btw sonar, if your bike is idling anywhere thats pretty much not 1000-1400 rpm (assuming it's an I4) then you might need to adjust your idle revs.

Correct me if I'm wrong but the "norm" for idles on I4s is exactly 1200rpm i believe.
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Old 08-16-2011, 11:12 PM   #217
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Hmmm, i got my eyes scanning around for bikes, there are lots of steal of the deals but they are named "Rebuilt Status" does this actually mean anything?

Dont want to save couple hundred and have to spend a couple thousand for future repairs.....
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Old 08-16-2011, 11:20 PM   #218
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if you scratched your fairings and went through icbc, that itself can give it a rebuilt status, but thats just aesthetic damage. bike should run just fine.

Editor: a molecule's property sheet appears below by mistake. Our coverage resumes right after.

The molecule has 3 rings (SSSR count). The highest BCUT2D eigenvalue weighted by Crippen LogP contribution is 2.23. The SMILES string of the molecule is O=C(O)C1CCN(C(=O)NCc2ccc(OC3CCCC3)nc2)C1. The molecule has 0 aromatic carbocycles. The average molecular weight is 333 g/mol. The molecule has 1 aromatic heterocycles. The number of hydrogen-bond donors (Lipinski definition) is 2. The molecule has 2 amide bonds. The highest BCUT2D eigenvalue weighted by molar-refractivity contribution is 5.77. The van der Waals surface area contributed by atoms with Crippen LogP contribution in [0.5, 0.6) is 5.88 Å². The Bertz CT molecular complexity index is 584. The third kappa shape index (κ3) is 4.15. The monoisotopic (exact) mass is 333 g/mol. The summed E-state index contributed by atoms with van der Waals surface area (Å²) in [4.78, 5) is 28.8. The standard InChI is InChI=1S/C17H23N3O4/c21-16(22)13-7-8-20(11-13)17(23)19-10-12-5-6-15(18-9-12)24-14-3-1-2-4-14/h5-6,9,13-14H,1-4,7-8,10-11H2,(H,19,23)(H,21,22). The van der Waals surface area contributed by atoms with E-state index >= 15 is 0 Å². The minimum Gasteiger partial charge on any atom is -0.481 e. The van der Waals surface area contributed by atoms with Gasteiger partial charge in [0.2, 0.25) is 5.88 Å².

on the other extreme end, forks and/or engine and what not could have been damaged from a crash before to give it a rebuilt status as well. just buyer beware and always get a pre-inspection and carfax (or other similar car reports) done.

tegz, yea, i just started my bike, seems idle is around 1200-1400rpm. was just taking an eyeball guess on top of my head for that 3k rpm guess :P

on the other hand, this doesn't seem so bad of a deal: 2009 Kawasaki Ninja 250r SE *Mint* $4000
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Old 08-17-2011, 10:19 AM   #219
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how many ks can you get on a bike before it needs heavy maintenance???
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Old 08-17-2011, 08:27 PM   #220
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define "heavy" maintenance
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Old 08-18-2011, 08:59 PM   #221